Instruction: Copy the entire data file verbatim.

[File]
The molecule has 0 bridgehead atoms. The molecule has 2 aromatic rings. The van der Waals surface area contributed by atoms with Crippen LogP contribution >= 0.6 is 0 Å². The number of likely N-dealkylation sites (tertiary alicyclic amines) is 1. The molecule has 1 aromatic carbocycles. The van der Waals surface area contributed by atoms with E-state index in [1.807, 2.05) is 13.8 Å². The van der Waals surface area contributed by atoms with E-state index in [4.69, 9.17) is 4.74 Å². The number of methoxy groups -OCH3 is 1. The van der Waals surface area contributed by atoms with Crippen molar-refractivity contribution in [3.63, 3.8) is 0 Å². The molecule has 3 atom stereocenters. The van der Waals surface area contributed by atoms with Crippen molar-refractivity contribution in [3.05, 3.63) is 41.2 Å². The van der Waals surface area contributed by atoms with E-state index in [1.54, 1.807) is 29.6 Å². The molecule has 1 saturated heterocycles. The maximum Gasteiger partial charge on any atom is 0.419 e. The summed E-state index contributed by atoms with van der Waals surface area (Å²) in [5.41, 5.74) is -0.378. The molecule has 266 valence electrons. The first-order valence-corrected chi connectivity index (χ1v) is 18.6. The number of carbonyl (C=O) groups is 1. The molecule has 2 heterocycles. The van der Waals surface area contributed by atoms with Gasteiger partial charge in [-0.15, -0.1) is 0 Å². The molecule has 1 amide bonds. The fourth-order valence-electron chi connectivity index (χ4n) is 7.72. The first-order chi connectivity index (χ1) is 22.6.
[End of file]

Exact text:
The molecule has 0 bridgehead atoms. The molecule has 2 aromatic rings. The van der Waals surface area contributed by atoms with Crippen LogP contribution >= 0.6 is 0 Å². The number of likely N-dealkylation sites (tertiary alicyclic amines) is 1. The molecule has 1 aromatic carbocycles. The van der Waals surface area contributed by atoms with E-state index in [1.807, 2.05) is 13.8 Å². The van der Waals surface area contributed by atoms with E-state index in [4.69, 9.17) is 4.74 Å². The number of methoxy groups -OCH3 is 1. The van der Waals surface area contributed by atoms with Crippen molar-refractivity contribution in [3.63, 3.8) is 0 Å². The molecule has 3 atom stereocenters. The van der Waals surface area contributed by atoms with Crippen molar-refractivity contribution in [3.05, 3.63) is 41.2 Å². The van der Waals surface area contributed by atoms with E-state index in [1.54, 1.807) is 29.6 Å². The molecule has 1 saturated heterocycles. The maximum Gasteiger partial charge on any atom is 0.419 e. The summed E-state index contributed by atoms with van der Waals surface area (Å²) in [5.41, 5.74) is -0.378. The molecule has 266 valence electrons. The first-order valence-corrected chi connectivity index (χ1v) is 18.6. The number of carbonyl (C=O) groups is 1. The molecule has 2 heterocycles. The van der Waals surface area contributed by atoms with Gasteiger partial charge in [-0.15, -0.1) is 0 Å². The molecule has 1 amide bonds. The fourth-order valence-electron chi connectivity index (χ4n) is 7.72. The first-order chi connectivity index (χ1) is 22.6.